Letter from Carrie Chapman Catt to Schwimmer

March 4, 1905

Fraulein Rosika Schwimmer,

7 Arena Strasse, Budapest, Hungary

My dear Fraulein Schwimmer:

I have had a letter from Dr. Jacobs and she tells me that there has been organized in Hungary a new society, and that a part of its program is woman suffrage. I am very glad indeed to learn of this movement of progress. I felt sure it would come sooner or later, and now I hope its members will be quite willing to become auxiliary to the International Woman Suffrage Alliance. Very likely they will not see this necessity, nor recognize the benefit. To show the Parliamentary Bodies that there is an International Alliance composed of the women of many countries, who are fighting for their political freedom, is one of the strongest arguments we can use, and although the United States is supposed to be a very progressive land in reference to all things which concern women, we have found it of benefit even here, and I am perfectly positive you will find it of great benefit in Hungary.

Eight countries are now auxiliary and have paid their dues for the past year. These are: England, Australia, Norway, Sweden, Denmark, Holland, Germany and the United States. A new society has perhaps by this time been formed in Switzerland, and its dues have already been paid, but we do not yet count that as auxiliary for I am not sure that the work is quite complete. Before long Canada and France will also be members. I hope before the year is out that there will be an organization in Italy as well, – and so the movement grows. I cannot tell you how happy we should be to welcome Hungary into our Alliance, and I feel sure that in time the Alliance will help Hungary. I have just, today, received a letter from Berlin and one from Copenhagen, and both say that their suffrage work was given quite a boom through the fact of our International Organization.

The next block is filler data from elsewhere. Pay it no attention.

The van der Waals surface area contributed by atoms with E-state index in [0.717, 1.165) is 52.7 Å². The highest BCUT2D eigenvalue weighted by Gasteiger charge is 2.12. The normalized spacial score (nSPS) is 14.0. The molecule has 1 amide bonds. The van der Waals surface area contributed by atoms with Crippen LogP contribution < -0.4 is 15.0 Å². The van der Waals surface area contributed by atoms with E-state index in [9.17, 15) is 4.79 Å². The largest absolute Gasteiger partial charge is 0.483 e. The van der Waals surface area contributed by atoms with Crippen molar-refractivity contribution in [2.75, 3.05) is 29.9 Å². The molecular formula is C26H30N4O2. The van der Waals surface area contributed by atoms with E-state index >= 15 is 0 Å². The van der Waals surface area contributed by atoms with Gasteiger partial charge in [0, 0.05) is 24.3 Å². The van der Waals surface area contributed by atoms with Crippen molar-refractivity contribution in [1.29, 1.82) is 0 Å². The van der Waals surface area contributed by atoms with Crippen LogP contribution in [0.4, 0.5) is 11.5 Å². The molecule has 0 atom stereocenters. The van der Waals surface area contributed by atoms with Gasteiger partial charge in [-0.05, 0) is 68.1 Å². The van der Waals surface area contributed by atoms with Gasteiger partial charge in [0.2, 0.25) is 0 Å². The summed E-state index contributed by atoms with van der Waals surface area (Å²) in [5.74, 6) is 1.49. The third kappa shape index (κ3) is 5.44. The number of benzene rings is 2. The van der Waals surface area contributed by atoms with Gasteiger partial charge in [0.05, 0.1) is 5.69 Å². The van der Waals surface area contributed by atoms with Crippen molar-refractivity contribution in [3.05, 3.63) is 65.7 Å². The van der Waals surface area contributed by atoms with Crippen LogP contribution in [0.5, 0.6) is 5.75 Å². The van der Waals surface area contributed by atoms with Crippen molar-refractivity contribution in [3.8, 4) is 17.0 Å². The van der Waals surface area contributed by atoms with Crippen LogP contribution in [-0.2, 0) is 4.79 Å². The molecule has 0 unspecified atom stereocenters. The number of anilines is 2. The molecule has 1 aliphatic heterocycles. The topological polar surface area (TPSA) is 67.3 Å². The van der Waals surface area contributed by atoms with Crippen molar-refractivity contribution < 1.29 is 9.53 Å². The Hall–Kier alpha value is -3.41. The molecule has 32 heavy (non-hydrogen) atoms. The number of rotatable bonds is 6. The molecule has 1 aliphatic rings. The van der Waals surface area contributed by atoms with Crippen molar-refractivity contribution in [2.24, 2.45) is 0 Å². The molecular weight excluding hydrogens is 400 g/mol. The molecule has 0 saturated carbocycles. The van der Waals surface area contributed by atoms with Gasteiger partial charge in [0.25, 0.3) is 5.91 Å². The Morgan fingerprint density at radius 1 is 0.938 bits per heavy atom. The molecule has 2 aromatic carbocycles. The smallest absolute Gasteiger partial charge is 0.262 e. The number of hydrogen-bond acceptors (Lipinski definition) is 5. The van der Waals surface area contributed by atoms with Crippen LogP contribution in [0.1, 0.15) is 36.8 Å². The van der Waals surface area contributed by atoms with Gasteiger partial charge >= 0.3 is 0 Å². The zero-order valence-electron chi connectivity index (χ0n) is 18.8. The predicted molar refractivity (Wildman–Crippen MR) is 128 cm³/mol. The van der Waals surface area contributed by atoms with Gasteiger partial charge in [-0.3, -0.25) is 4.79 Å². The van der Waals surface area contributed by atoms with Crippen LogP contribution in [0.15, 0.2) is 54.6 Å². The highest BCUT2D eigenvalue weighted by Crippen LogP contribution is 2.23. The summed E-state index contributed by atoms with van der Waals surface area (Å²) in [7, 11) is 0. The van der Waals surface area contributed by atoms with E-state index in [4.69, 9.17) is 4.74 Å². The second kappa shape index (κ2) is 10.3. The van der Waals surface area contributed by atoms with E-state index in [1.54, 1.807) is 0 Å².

I enclose a constitution, which unfortunately is in English. You will see that new societies may become auxiliary by paying twenty marks per year when the membership is small, as I presume it is in Hungary. The money could be easily raised by asking each member to pay a trifle toward it. In 1906, we shall hold our next meeting in London, and we shall want a delegate from Hungary to come and tell us all about the new organization, and that delegate will learn what all the other countries are doing and will take home with her new inspiration and courage to continue the work there. I beg you to urge the progressive women of Hungary to join the progressive women of all the world through our International Alliance. Our cause is the same whether it is in Hungary, or Australia, or in the United States, and we can help each other much through this fraternity.

Will you kindly tell me what the new organization is called and also what it proposes to do?

I have very pleasant recollections of your bright face in Berlin, and I shall hope that I may meet you again in London.

With most cordial good wishes, I am,

Yours truly

Carrie Chapman Catt

New York Public Library Manuscripts and Archives Division. Rosika Schwimmer Papers, Box 6.

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